Optoma EP1690 Widescreen Projector Review
The remote’s controls are fairly typical of a well laid out business projector remote. I should start by pointing out that the EP1690 supports remote mousing, thus the large disk pad, and accompanying left and right mouse buttons.
At the top of the remote are Power controls, an A/V mute, and other short cut buttons, that allow you to do an Auto setup (re-sync), image Freeze, Keystone correction, Mode change, and aspect ratio change, without having to navigate through the entire menu system. Below the disk pad are digital zoom in and out, Page up and Page down buttons, and four arrow keys for navigation. You’ll note that they also have numbers on those keys, and the rest of the 0-9 numerics are below. You use the numbers for setting Projector ID, and possibly (didn’t work with it) security features.
Below the arrow keys are the Menu button a Clear button (escape), and Enter. If you are not in the Menu system, those buttons and those below directly select different sources (VGA, S-video, etc.) The Clear button doubles to toggle off/on the Source lock mentioned about.
Overall, an excellent menu, and it offered better range than many remotes (especially the remotes with some other Optoma’s I have tested, which had very limited range (barely 20 feet).
Optoma EP1690 Manual
At this point, I’d like to comment on the EP1690’s manual, just to say, it is one of the more impressive manuals I’ve read through lately. Easy to understand, and very well laid out, with plenty of good graphics. It could stand a little more detail relating to the “why’s” of some of the controls, especially for those wanting to tweak image performance, but overall, one of the best manuals I’ve seen this year.
Lens Throw and Lens Shift
Lens shift is easy – the Optoma EP1690 does not have variable vertical nor horizontal lens shift. The built in lens shift places the projector below the bottom of the screen to get the ideal rectangular image on the screen. The amount of offset is more than most. I assume, since it uses the same layout as the home theater HD72, that for a 100″ 16:9 screen, the center of the lens is going to be almost 17″ below the bottom of the screen surface, and around 15 inches if you are working with a 16:10 image instead of 16:9.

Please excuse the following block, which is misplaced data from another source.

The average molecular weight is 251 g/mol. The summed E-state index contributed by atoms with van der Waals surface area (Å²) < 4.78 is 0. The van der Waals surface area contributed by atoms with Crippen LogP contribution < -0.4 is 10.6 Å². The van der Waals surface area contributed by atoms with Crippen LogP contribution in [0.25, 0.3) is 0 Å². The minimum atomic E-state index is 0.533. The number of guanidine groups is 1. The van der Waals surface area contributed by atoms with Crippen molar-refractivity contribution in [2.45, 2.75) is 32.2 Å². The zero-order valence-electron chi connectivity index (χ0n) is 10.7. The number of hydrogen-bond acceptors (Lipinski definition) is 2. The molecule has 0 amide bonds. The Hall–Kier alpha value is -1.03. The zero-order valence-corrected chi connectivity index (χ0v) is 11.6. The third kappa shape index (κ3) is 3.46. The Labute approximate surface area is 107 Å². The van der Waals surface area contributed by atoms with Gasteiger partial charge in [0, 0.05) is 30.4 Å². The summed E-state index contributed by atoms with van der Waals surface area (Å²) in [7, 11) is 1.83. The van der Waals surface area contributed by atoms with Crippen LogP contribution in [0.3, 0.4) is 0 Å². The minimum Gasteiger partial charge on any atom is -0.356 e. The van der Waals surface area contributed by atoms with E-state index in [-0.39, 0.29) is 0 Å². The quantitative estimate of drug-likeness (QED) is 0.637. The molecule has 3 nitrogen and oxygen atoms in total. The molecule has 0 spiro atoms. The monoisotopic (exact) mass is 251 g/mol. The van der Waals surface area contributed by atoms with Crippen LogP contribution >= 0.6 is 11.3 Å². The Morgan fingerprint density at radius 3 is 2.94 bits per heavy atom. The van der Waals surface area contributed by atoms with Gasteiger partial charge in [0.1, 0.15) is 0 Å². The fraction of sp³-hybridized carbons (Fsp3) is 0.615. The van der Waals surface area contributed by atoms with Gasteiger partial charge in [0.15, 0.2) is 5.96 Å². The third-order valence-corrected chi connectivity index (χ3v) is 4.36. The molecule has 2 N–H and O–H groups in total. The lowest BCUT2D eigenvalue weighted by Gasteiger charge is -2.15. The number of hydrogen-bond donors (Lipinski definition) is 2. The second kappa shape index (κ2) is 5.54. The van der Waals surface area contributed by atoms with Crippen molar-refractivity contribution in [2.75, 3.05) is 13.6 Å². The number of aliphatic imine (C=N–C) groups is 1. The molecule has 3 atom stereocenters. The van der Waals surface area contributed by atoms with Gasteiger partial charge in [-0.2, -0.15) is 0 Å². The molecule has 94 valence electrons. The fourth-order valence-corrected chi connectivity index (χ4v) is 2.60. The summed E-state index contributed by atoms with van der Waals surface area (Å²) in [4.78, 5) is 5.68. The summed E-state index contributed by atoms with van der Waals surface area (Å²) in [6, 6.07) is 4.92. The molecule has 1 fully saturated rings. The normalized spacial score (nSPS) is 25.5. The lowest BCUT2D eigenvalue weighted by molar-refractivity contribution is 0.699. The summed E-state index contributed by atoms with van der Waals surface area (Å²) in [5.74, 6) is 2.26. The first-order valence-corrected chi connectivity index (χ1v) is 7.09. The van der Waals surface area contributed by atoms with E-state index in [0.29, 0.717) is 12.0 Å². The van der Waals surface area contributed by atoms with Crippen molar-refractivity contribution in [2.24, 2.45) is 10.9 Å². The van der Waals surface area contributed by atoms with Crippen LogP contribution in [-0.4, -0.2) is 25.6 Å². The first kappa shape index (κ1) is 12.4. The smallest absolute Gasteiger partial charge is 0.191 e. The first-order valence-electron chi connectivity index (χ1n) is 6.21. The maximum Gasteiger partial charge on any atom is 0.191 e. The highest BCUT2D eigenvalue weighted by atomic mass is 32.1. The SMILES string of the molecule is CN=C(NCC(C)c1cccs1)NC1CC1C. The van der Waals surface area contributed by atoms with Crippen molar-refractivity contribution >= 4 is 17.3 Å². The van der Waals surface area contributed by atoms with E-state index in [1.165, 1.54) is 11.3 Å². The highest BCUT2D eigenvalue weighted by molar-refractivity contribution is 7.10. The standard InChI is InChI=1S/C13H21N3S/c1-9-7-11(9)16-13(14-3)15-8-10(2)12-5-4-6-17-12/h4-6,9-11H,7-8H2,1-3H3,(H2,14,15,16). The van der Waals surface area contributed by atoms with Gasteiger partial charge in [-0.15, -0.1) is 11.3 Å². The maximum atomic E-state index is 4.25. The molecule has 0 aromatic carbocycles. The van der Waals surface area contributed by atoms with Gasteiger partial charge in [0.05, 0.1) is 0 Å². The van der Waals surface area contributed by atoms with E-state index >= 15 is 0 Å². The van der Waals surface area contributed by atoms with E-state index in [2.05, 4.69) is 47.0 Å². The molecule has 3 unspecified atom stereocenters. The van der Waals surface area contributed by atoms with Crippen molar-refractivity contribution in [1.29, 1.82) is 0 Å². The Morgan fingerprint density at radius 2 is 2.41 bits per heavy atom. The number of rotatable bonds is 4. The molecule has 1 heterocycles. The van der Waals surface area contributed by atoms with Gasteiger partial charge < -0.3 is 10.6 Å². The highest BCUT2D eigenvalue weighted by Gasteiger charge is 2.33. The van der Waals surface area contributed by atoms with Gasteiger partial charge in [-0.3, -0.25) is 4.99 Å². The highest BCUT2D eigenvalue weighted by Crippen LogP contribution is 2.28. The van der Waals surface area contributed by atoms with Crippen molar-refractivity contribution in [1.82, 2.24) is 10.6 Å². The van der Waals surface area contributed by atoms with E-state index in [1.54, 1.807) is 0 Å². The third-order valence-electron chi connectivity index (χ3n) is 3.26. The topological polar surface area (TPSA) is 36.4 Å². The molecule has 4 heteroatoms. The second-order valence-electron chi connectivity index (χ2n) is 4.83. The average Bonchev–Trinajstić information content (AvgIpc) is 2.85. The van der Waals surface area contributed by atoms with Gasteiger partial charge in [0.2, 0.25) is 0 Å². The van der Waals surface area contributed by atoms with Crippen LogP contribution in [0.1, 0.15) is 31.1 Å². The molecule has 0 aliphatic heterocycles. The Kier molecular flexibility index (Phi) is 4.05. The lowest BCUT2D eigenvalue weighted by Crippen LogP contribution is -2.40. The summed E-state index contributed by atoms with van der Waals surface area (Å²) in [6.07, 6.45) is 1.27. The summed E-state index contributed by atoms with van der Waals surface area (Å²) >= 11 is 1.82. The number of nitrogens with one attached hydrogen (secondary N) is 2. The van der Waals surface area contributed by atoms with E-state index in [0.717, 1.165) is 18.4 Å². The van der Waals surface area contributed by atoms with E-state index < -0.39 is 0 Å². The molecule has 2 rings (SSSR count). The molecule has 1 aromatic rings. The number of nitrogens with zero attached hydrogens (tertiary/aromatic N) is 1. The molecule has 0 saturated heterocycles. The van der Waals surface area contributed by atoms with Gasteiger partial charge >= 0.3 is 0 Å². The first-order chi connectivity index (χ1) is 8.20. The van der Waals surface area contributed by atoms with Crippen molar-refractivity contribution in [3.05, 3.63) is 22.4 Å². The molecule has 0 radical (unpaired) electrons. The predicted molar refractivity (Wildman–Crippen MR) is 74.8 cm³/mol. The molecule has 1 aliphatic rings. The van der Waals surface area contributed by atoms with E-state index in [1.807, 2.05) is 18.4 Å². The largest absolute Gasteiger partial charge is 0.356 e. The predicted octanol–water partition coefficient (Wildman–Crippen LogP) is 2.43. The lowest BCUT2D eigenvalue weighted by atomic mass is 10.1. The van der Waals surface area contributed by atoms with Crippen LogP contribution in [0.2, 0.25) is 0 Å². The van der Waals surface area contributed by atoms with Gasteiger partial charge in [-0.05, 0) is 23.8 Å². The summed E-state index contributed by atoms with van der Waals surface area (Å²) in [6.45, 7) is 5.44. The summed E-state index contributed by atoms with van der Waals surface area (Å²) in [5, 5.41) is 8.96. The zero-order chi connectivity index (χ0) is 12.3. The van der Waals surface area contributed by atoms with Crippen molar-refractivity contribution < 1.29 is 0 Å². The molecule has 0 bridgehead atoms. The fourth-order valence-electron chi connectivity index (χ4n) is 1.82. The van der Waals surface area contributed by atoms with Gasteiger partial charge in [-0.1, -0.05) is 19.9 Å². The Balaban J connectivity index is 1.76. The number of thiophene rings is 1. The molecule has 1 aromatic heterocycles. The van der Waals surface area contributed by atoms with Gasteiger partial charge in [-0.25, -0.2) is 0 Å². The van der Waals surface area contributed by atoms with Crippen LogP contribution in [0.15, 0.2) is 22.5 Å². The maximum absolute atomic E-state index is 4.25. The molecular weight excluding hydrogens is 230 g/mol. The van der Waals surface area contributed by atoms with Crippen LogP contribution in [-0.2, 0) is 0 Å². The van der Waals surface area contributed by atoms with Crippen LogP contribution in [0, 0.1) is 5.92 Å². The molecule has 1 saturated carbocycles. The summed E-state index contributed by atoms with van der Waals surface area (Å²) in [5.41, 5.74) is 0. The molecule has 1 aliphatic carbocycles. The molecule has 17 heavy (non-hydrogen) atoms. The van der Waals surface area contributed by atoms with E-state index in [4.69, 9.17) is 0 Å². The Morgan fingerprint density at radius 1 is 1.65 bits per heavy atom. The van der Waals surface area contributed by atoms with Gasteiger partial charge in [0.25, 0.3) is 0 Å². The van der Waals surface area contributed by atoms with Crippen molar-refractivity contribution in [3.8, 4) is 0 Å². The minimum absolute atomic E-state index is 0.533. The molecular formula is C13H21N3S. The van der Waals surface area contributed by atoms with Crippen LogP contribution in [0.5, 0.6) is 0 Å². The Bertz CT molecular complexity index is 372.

The lens throw is about average for a business projector (though some would call say it has a short throw lens, but since most projectors have moved toward shorter throw lenses in the last few years, I’d say the EP1690 is fairly typical. To fill that 100″ 16:9 screen, the closest you can position the projector (measured from front of the lens) is from approximately 11.24 feet or you can place it as far back as 13.5 feet. The manual has a nice chart and data table – great for computing the screen size based on distance, but not as friendly if you know your screen diagonal and need distances, as I did.
Audible Noise Levels
The EP1690 is a pretty quiet projector as a business projector. In full power (Bright mode), noise is more typical of home theater projectors than business ones. Even in a small room, you should find the noise level to be fine. In low power modes it quiets down further, not as good as the best home theater models, but more than acceptable for almost all movie type viewing. Officially Optoma claims 30 db at full power and 27 at low. If I had to guess (I do not have the tools to measure, I would believe the 27 db rating, but the noise difference between the two modes is definitely more than 3db, so I’d make that guess around 33 db, still very acceptable. To give you an idea, the Panasonic LB60 business projector claims about 36 db in full power, and the Epson Powerlite 760, a whopping, and noisy 41 db.
Optoma EP1690 Lamp Life
Anyone care to guess? Unlike Sanyo, who never publishes lamp life specs, Optoma does. The problem here is conflicting information. On the Optoma Datasheet it only says 2500 lumens in Eco-mode (low power) and doesn’t list a full-power rating (not uncommon). The problem is, that in the manual, it says 2000 hours in full power, and 3000 hours in Eco-mode.
I emailed the product manager at Optoma (right before the Labor Day weekend started)for clarification, but have not heard back yet. I will presume the 2000/3000 hour spec because it lines up with the other projectors Optoma has using this chasis, lens, and lamp.
You May Also Like
Casio Ecolite XJ-V110W – A Value LED/Laser Projector – Review
Subscriber-Only Content Directory
Epson PowerLite W29 Projector Review
Canon REALiS WUX450ST Projector Review
Millennials and Projectors: Optoma ML750 LED Projector Review: Part 2
ViewSonic PJD7835HD Projector Review
JVC DLA-RS400U Home Theater Projector Review
NEC P502WL Laser Projector Review